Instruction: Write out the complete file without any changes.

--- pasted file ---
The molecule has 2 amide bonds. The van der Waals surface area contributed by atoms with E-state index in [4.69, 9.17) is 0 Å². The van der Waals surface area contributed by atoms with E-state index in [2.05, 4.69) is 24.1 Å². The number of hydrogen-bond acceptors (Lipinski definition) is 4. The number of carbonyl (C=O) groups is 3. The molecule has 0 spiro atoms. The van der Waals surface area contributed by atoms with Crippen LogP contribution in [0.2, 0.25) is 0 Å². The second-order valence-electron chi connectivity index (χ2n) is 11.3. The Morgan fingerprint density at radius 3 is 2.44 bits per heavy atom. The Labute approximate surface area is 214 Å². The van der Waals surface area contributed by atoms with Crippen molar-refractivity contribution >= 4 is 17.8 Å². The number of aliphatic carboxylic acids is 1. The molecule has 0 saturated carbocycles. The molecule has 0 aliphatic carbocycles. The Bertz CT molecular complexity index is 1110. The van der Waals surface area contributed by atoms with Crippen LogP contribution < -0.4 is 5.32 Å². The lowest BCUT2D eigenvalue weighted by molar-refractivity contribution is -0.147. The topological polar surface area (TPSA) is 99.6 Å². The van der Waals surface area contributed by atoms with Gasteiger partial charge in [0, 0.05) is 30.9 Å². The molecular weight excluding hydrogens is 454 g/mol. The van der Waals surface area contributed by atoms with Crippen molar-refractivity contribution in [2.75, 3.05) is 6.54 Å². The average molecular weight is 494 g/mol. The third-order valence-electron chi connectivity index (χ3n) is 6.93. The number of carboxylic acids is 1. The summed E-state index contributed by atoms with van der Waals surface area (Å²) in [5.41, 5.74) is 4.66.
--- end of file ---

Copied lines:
The molecule has 2 amide bonds. The van der Waals surface area contributed by atoms with E-state index in [4.69, 9.17) is 0 Å². The van der Waals surface area contributed by atoms with E-state index in [2.05, 4.69) is 24.1 Å². The number of hydrogen-bond acceptors (Lipinski definition) is 4. The number of carbonyl (C=O) groups is 3. The molecule has 0 spiro atoms. The van der Waals surface area contributed by atoms with Crippen LogP contribution in [0.2, 0.25) is 0 Å². The second-order valence-electron chi connectivity index (χ2n) is 11.3. The Morgan fingerprint density at radius 3 is 2.44 bits per heavy atom. The Labute approximate surface area is 214 Å². The van der Waals surface area contributed by atoms with Crippen molar-refractivity contribution >= 4 is 17.8 Å². The number of aliphatic carboxylic acids is 1. The molecule has 0 saturated carbocycles. The molecule has 0 aliphatic carbocycles. The Bertz CT molecular complexity index is 1110. The van der Waals surface area contributed by atoms with Crippen LogP contribution < -0.4 is 5.32 Å². The lowest BCUT2D eigenvalue weighted by molar-refractivity contribution is -0.147. The topological polar surface area (TPSA) is 99.6 Å². The van der Waals surface area contributed by atoms with Gasteiger partial charge in [0, 0.05) is 30.9 Å². The molecular weight excluding hydrogens is 454 g/mol. The van der Waals surface area contributed by atoms with Crippen molar-refractivity contribution in [2.75, 3.05) is 6.54 Å². The average molecular weight is 494 g/mol. The third-order valence-electron chi connectivity index (χ3n) is 6.93. The number of carboxylic acids is 1. The summed E-state index contributed by atoms with van der Waals surface area (Å²) in [5.41, 5.74) is 4.66.